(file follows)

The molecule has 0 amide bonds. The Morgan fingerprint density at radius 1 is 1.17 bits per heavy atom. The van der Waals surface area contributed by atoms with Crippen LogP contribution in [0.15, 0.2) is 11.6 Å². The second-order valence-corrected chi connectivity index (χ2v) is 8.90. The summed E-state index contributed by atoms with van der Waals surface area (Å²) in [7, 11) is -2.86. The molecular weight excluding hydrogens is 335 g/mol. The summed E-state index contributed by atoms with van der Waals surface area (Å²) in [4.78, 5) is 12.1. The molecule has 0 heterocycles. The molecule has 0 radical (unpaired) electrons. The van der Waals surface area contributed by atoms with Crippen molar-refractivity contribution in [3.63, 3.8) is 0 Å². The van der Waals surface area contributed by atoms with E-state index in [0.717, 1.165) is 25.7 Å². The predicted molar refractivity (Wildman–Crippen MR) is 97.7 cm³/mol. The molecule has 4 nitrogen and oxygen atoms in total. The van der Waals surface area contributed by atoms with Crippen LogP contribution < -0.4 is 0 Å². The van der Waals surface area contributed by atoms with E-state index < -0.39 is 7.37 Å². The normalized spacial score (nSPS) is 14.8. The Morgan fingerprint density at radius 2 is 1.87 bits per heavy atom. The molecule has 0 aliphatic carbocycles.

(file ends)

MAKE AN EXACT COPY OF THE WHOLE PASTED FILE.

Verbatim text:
The molecule has 0 amide bonds. The Morgan fingerprint density at radius 1 is 1.17 bits per heavy atom. The van der Waals surface area contributed by atoms with Crippen LogP contribution in [0.15, 0.2) is 11.6 Å². The second-order valence-corrected chi connectivity index (χ2v) is 8.90. The summed E-state index contributed by atoms with van der Waals surface area (Å²) in [7, 11) is -2.86. The molecular weight excluding hydrogens is 335 g/mol. The summed E-state index contributed by atoms with van der Waals surface area (Å²) in [4.78, 5) is 12.1. The molecule has 0 heterocycles. The molecule has 0 radical (unpaired) electrons. The van der Waals surface area contributed by atoms with Crippen molar-refractivity contribution in [3.63, 3.8) is 0 Å². The van der Waals surface area contributed by atoms with E-state index in [0.717, 1.165) is 25.7 Å². The predicted molar refractivity (Wildman–Crippen MR) is 97.7 cm³/mol. The molecule has 4 nitrogen and oxygen atoms in total. The van der Waals surface area contributed by atoms with Crippen LogP contribution < -0.4 is 0 Å². The van der Waals surface area contributed by atoms with E-state index < -0.39 is 7.37 Å². The normalized spacial score (nSPS) is 14.8. The Morgan fingerprint density at radius 2 is 1.87 bits per heavy atom. The molecule has 0 aliphatic carbocycles.